|The Edalji Five and the Shadow of Sherlock Holmes|
A DYING PONY
The Great Wyrley Outrages and Sir Arthur Conan Doyle’s campaign to prove George Edalji innocent
The horrific Great Wyrley animal outrages of 1903 haunted the community for generations. Horses, cattle and sheep were all ripped open. Who were the perpetrators? This great Midlands crime mystery still preoccupies thousands of writers on the worldwide web.
The eighth outrage, a brutal attack on a pit-pony, led to the sensational arrest of George Edalji, the son of the Vicar of Great Wyrley. His trial and conviction at Stafford Quarter Sessions were reported by national newspapers to an engrossed public.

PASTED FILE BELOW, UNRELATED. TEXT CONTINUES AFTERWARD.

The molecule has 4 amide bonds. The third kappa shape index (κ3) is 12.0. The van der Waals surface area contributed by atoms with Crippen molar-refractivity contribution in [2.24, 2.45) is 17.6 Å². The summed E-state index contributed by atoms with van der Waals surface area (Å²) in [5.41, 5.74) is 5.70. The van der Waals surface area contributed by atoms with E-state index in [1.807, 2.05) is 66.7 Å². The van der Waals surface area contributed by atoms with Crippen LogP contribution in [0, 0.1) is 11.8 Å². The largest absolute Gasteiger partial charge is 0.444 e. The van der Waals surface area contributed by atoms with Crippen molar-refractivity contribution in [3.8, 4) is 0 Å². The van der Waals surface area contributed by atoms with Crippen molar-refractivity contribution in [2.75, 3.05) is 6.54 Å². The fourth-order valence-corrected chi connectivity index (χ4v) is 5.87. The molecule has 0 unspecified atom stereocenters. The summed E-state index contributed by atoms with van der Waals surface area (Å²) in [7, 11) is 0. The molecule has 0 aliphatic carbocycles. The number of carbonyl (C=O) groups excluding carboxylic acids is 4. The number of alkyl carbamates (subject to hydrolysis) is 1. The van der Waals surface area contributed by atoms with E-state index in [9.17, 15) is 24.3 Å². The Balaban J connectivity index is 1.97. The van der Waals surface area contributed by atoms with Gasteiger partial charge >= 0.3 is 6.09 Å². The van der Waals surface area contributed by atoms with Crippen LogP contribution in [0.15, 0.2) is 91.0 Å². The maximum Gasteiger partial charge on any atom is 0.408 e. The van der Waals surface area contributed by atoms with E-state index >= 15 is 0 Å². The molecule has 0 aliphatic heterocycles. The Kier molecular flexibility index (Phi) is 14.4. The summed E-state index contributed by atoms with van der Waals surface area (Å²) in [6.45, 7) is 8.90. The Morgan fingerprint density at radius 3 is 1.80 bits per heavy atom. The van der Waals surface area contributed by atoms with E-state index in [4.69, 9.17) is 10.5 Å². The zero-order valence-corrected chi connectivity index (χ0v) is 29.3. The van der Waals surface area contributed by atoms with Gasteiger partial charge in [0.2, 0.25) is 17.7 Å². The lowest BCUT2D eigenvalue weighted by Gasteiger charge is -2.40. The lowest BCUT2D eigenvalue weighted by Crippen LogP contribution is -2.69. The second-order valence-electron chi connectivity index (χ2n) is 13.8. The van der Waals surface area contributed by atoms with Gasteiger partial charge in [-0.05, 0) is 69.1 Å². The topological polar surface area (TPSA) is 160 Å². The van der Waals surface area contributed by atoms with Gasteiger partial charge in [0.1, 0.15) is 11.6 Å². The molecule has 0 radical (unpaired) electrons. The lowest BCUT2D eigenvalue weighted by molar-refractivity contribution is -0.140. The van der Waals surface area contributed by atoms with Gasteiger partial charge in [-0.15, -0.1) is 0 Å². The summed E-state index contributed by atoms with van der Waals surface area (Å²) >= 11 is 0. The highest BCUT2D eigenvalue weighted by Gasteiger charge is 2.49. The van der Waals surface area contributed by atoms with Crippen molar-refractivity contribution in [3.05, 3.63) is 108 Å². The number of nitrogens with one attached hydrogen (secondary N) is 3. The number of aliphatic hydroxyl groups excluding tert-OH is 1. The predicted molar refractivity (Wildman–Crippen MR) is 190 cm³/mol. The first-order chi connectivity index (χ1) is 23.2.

On his release George appealed to Britain’s most famous contemporary writer, Sir Arthur Conan Doyle, to help to have him declared innocent. Through 1907 Conan Doyle led a passionate campaign on his behalf. It seemed to a fascinated audience around the world that Sherlock Holmes had come to life in a story as gripping as those in the Sherlock Holmes books themselves.
Until the 1980s every writer on the case repeated Conan Doyle’s version. Then local researcher Michael Harley investigated the previously hidden records at the Public Record Office. He suggested that the gullible author had been taken in by a scheming George Edalji.
|Copyright © Roger Oldfield 2013|